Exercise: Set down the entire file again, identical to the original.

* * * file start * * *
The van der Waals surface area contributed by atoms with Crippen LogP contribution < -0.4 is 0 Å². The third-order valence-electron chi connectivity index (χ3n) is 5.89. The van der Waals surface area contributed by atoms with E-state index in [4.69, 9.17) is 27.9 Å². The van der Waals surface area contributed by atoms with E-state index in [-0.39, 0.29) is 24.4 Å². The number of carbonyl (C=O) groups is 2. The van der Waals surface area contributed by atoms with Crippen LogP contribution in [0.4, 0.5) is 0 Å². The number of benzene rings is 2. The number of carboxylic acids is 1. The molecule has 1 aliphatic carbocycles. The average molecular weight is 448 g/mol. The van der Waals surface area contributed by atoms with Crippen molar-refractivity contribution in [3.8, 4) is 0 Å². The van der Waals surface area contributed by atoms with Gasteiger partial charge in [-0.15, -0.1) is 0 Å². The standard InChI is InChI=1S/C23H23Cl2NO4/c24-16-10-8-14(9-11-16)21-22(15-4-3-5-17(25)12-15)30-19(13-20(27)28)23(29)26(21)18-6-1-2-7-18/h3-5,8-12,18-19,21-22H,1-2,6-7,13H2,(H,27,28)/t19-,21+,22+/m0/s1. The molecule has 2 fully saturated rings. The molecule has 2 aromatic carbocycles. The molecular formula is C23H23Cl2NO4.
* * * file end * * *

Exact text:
The van der Waals surface area contributed by atoms with Crippen LogP contribution < -0.4 is 0 Å². The third-order valence-electron chi connectivity index (χ3n) is 5.89. The van der Waals surface area contributed by atoms with E-state index in [4.69, 9.17) is 27.9 Å². The van der Waals surface area contributed by atoms with E-state index in [-0.39, 0.29) is 24.4 Å². The number of carbonyl (C=O) groups is 2. The van der Waals surface area contributed by atoms with Crippen LogP contribution in [0.4, 0.5) is 0 Å². The number of benzene rings is 2. The number of carboxylic acids is 1. The molecule has 1 aliphatic carbocycles. The average molecular weight is 448 g/mol. The van der Waals surface area contributed by atoms with Crippen molar-refractivity contribution in [3.8, 4) is 0 Å². The van der Waals surface area contributed by atoms with Gasteiger partial charge in [-0.15, -0.1) is 0 Å². The standard InChI is InChI=1S/C23H23Cl2NO4/c24-16-10-8-14(9-11-16)21-22(15-4-3-5-17(25)12-15)30-19(13-20(27)28)23(29)26(21)18-6-1-2-7-18/h3-5,8-12,18-19,21-22H,1-2,6-7,13H2,(H,27,28)/t19-,21+,22+/m0/s1. The molecule has 2 fully saturated rings. The molecule has 2 aromatic carbocycles. The molecular formula is C23H23Cl2NO4.